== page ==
Irish waterways: the toll of years of draining, modification and engineering

We must use nature-based solutions to solve our extensive drainage problems

The word in Irish is “sruthán”: a small slip of a stream, a rivulet. It might begin life in a sodden bog or meadow, then trickle downwards through fields and under bridges – a watery capillary winding across the landscape – before joining forces with another stream.

One morning last week, I stood with Pat Lee, a suckler and sheep farmer in Mayo, a few metres from his sruthán, the Ower and watched it flow into the larger, shimmering Black river, An Abhainn Dubh, in the corner of one of his fields.

While the Ower emerges from a wet field about a mile north of Pat’s farm, the start of the Black river is a turlough about eight kilometres to the east in Kilmaine. It then flows over limestone rock through Shrule, following the Mayo/Galway border, and alongside Pat’s organic farm east of Headford. Two miles downstream, it empties into the eastern shores of Lough Corrib. The life that depends on the Corrib – the eels, salmon, trout, lamprey and hundreds of invertebrates – also relies on these tributaries as nursery grounds and places to feed and live.

During winter and spring, when the rain is heavy, water will frequently spill over at the confluence of the Ower and Black river on Pat’s land. It’s a reminder that this slice of the field is part of them. Waterways expand and contract with the seasons, occupying a dynamic space beyond their summer banks.


Like nearly all of our waterways of the past century or so, the Black river has been drained, modified and engineered. It’s the story of the evolution of farming. Historically, Ireland was not a land of green pastures; it was soggy and wet. To produce food, field drains were laid to dry the land out. If the field is sloped, the excess water flows with gravity to the nearest stream or river. But where land is flat – which is the case in the midlands – rivers and streams were deepened to create an artificial gradient.

Instead of piecemeal drainage works carried out by individual landowners, the State introduced the Arterial Drainage Act in 1945, which transferred responsibility to the Office of Public Works, which took a catchment-level approach. Because rivers and streams retain a kind of water memory and will constantly try to revert to their original form, the OPW became legally responsible for keeping the modified channels clear.

And so, thousands of acres of land were brought into food production. Today, drainage works on 11,500km of river channels and 800km of embankments provide discharge for 260,000 hectares of agricultural land. But the Act set the Irish State on an expensive and unwinnable war against water and nature, causing untold damage to habitats for fish, wetland birds, and species such as the freshwater pearl mussel and the natterjack toad. It has proven disastrous for flooding, too; using rivers merely as drains for water, which would otherwise be slowly soaked up and released by the land, is a recipe for flash flooding in towns and villages downstream.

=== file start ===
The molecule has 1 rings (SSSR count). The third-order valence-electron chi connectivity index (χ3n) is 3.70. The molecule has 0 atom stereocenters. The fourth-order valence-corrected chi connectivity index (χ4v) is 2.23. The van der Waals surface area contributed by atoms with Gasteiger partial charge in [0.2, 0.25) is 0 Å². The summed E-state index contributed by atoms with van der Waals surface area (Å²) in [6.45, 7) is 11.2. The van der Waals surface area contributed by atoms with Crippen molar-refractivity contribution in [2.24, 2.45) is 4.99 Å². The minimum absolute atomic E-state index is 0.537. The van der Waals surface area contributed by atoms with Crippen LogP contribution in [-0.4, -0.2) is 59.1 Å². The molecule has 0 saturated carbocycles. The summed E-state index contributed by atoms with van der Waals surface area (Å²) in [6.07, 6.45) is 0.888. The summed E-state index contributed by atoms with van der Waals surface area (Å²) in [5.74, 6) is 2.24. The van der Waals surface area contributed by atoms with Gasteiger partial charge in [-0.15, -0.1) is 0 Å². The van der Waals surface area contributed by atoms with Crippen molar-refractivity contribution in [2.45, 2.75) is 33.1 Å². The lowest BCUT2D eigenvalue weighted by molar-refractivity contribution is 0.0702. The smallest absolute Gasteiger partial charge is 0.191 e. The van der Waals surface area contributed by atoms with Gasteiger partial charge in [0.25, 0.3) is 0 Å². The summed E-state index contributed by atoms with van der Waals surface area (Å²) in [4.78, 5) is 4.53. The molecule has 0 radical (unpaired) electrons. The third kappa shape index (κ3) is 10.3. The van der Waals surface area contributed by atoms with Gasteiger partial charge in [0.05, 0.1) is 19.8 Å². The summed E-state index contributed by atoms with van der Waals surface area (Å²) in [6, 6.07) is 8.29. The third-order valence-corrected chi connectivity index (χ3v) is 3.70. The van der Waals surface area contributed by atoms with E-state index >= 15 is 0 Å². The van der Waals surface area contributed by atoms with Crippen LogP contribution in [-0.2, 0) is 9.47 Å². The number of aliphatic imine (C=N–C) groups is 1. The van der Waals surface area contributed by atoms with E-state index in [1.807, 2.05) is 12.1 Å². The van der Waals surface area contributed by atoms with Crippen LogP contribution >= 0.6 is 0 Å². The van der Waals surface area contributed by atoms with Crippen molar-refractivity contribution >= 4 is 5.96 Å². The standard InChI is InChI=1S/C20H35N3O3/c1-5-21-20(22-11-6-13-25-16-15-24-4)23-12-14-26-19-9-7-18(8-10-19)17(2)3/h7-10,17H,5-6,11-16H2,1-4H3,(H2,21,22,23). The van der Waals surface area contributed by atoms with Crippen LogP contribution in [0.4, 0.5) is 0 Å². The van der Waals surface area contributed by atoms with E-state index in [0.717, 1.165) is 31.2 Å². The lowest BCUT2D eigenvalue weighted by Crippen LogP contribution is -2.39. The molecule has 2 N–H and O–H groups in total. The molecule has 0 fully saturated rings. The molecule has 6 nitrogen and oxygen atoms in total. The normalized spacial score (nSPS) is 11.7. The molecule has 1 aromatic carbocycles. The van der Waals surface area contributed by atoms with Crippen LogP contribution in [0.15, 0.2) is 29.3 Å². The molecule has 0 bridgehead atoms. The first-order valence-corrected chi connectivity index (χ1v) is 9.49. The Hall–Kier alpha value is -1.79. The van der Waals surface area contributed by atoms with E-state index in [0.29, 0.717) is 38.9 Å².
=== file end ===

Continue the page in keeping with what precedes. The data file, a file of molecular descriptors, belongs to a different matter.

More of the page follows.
The work needed to keep the channels clear involves using hydraulic excavators, mini-diggers, tractors and trailers, tipper lorries, weed-cutting boats, chainsaws, mulchers, mowers and shears. Silt and vegetation are scooped out of river channels and spread along the bank or onto spoil heaps. Herbicides are sprayed, and scrub and woodland on the banks are trimmed away.

If the 1945 Act is consigned to the history books, is there a cheaper, more effective alternative?

Historically, the low-lying Stonyford river in Meath, a tributary of the Boyne, meandered through wetlands and would flood its banks in winter, depositing finer silt and clay onto the land. In the 1960s, the land was drained for farming. The surplus water from the fields had nowhere to go, so the OPW lowered the water table by deepening the river through dredging and rock blasting along the river bed.

The drainage worked for agriculture but left an artificially deep river clogged up with silt. And so, the OPW would send in the diggers to clear the silt and vegetation, causing the water to rapidly drain downstream. This maintenance cycle – expensive, destructive, but effective in the short term – continued for decades.

Then, in the winter of 2014, the OPW dredged the river for the final time. They fenced the waterways to keep the livestock from accessing the water and eating the vegetation along the banks. Over six years, how would the river respond to this experiment in passive restoration? Scientists from Inland Fisheries Ireland waited and watched to see what nature would do.

Given extra time without being dredged, the silt in the river – a fertile mix of clay, sand, dead bits of plants and fish, wood and leaves – moved towards the edges where vegetation secured it. The amount of silt in the riverbed halved. The centre of the river became covered in gravel, which is the ideal habitat for invertebrates and spawning fish. Overall, this low-cost experiment in allowing the river to renaturalise itself has improved the physical characteristics of the river to benefit the species who live in it.

There are nearly 2,500 people employed by the OPW, yet just three are ecologists, and one is an environmental scientist. If we want any chance of restoring our waterways and minimising flood risk, we need the expertise and ambition to understand, respect and implement nature-based solutions to help solve our extensive problems. Standing with nature, not against it, is our best chance.

Ella McSweeney

Ella McSweeney

Ella McSweeney, a contributor to The Irish Times, writes about the climate crisis and the environment